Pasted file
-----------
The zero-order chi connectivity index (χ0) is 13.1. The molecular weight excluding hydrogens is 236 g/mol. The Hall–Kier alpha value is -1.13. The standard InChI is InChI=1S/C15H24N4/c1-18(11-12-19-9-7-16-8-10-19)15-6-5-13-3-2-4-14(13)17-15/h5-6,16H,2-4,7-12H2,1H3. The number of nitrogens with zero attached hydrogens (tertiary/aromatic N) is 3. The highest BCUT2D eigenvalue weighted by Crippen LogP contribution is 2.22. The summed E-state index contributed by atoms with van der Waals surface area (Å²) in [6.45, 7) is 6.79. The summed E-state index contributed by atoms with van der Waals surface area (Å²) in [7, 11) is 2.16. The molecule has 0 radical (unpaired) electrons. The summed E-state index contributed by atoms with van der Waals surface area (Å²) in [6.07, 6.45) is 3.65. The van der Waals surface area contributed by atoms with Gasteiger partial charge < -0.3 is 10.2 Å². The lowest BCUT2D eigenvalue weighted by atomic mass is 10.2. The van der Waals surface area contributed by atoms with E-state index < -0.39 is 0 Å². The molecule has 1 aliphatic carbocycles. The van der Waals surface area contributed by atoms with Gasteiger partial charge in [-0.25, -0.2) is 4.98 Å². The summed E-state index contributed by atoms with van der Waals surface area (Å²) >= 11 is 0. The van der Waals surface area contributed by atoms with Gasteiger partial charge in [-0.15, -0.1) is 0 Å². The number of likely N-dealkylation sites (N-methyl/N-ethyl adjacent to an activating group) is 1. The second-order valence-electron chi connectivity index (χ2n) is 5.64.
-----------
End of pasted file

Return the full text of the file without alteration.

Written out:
The zero-order chi connectivity index (χ0) is 13.1. The molecular weight excluding hydrogens is 236 g/mol. The Hall–Kier alpha value is -1.13. The standard InChI is InChI=1S/C15H24N4/c1-18(11-12-19-9-7-16-8-10-19)15-6-5-13-3-2-4-14(13)17-15/h5-6,16H,2-4,7-12H2,1H3. The number of nitrogens with zero attached hydrogens (tertiary/aromatic N) is 3. The highest BCUT2D eigenvalue weighted by Crippen LogP contribution is 2.22. The summed E-state index contributed by atoms with van der Waals surface area (Å²) in [6.45, 7) is 6.79. The summed E-state index contributed by atoms with van der Waals surface area (Å²) in [7, 11) is 2.16. The molecule has 0 radical (unpaired) electrons. The summed E-state index contributed by atoms with van der Waals surface area (Å²) in [6.07, 6.45) is 3.65. The van der Waals surface area contributed by atoms with Gasteiger partial charge < -0.3 is 10.2 Å². The lowest BCUT2D eigenvalue weighted by atomic mass is 10.2. The van der Waals surface area contributed by atoms with E-state index < -0.39 is 0 Å². The molecule has 1 aliphatic carbocycles. The van der Waals surface area contributed by atoms with Gasteiger partial charge in [-0.25, -0.2) is 4.98 Å². The summed E-state index contributed by atoms with van der Waals surface area (Å²) >= 11 is 0. The van der Waals surface area contributed by atoms with Gasteiger partial charge in [-0.15, -0.1) is 0 Å². The number of likely N-dealkylation sites (N-methyl/N-ethyl adjacent to an activating group) is 1. The second-order valence-electron chi connectivity index (χ2n) is 5.64.